Custom Post Type UI allows you to create the custom post types easily, and Advanced Custom Fields helps you with a wide variety of content field types to build out the posts and pages. They work together to allow you to just have the ultimate flexibility in WordPress.

Ben What’s really nice about those two plugins is that you can actually export the configuration to code so that it isn’t stored in the database. The updates—any changes to content types, post types and forms—are all stored and versioned in code, so you don’t have to manually sync a large database from development to production. 

Ken I think Advanced Custom Fields is probably the single biggest change to our toolkit. It introduces a tremendous amount of flexibility to WordPress, because you have a whole lot more fields to be able to add content and to make your page a lot more modular in terms of its display and function. We had fairly straightforward custom content types previously that did not have nearly as many display options. Now we have a heck of a lot more. It’s providing us with exactly the sort of flexibility people are looking for.

Matt Some objects like news and calendar events can be limiting if you’re using WordPress out-of-the-box, but with these plugins you can customize any kind of post. So, it still feels pretty extensible.

Ben As for scalability, I guess it was really about randomization. If a feature needed to be a random item of a set of five and you’re performing the randomization server side, then the single result gets cached. Then for the lifetime—three minutes, five minutes, whatever—that’s all you’ll see.

We ended up going with W3 Supercache as a caching layer. That’s another plugin that Lafayette was already familiar with. We had to make few tweaks when we actually flipped on Supercache, but nothing crazy. 

Matt We also found a page-tree plugin that displays the pages like a real page hierarchy. That seems like a huge upgrade over WordPress's typical page list, where everything appears to be on the same level of hierarchy.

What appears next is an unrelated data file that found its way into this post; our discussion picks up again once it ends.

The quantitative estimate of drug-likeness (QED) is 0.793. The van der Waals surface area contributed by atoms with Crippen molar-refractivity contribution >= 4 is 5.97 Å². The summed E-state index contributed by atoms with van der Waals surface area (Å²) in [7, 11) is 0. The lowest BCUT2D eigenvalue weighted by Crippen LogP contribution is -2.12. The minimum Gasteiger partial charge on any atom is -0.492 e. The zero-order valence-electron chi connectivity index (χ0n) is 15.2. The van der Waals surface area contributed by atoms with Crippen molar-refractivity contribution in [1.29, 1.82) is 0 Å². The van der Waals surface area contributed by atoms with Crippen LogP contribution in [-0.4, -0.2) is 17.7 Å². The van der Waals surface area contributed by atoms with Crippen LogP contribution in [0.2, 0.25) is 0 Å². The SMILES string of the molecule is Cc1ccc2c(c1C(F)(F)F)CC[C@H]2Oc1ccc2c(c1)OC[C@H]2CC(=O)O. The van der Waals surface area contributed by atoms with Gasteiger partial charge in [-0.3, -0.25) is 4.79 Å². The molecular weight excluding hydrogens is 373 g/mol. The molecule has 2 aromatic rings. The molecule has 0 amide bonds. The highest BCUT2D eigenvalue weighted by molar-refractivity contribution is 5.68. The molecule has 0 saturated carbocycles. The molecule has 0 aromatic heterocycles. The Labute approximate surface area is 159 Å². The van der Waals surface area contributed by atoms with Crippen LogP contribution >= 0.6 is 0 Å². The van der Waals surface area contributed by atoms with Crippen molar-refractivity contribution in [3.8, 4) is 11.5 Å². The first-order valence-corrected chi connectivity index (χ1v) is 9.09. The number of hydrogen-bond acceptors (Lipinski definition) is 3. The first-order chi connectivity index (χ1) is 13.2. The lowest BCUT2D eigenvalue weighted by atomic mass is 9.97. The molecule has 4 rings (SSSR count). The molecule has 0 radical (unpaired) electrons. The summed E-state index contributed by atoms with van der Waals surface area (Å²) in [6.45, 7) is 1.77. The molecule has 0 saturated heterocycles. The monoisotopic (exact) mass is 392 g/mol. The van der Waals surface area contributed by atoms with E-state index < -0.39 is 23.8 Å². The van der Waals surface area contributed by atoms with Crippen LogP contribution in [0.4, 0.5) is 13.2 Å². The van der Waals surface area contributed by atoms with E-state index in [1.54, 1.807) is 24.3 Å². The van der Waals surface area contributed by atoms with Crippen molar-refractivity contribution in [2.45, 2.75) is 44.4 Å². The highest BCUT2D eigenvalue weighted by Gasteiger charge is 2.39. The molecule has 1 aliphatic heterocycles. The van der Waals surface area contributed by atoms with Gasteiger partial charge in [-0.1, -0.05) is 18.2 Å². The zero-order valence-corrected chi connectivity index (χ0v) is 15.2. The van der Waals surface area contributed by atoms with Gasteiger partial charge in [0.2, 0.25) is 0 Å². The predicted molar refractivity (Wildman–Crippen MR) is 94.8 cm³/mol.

WordPress is built to have a handful of pages and a ton of posts, and we’re turning that on its head by having a ton of pages with a ton more custom post types. I think little enhancements like that can give WordPress a nicer administrator experience. Because it is well designed, and with a couple of small improvements, you can really help it get out of its own way.

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"WP-API exposes a JSON REST API of the content from a WordPress site. Basically, you can query posts between sites. On a child theme or on another site, we would use transient caching to reduce the number of overall requests."

Security concerns are often brought up in arguments against WordPress. Are those concerns warranted, and if so, what have you done to ensure a high level of security?

Ken WordPress, like any other popular open-source project, has its share of people who are trying to hack it. It’s certainly a target, but everybody else is also a target. We have defense in depth, so we’re not relying on any one thing to protect us from malevolent individuals. We have internal tools that we use to both detect and prevent intrusions. Our approach for WordPress is the same as it is for Drupal and for Moodle—two other open-source projects we use—which is: having good code review practices, following code standards and keeping the site current!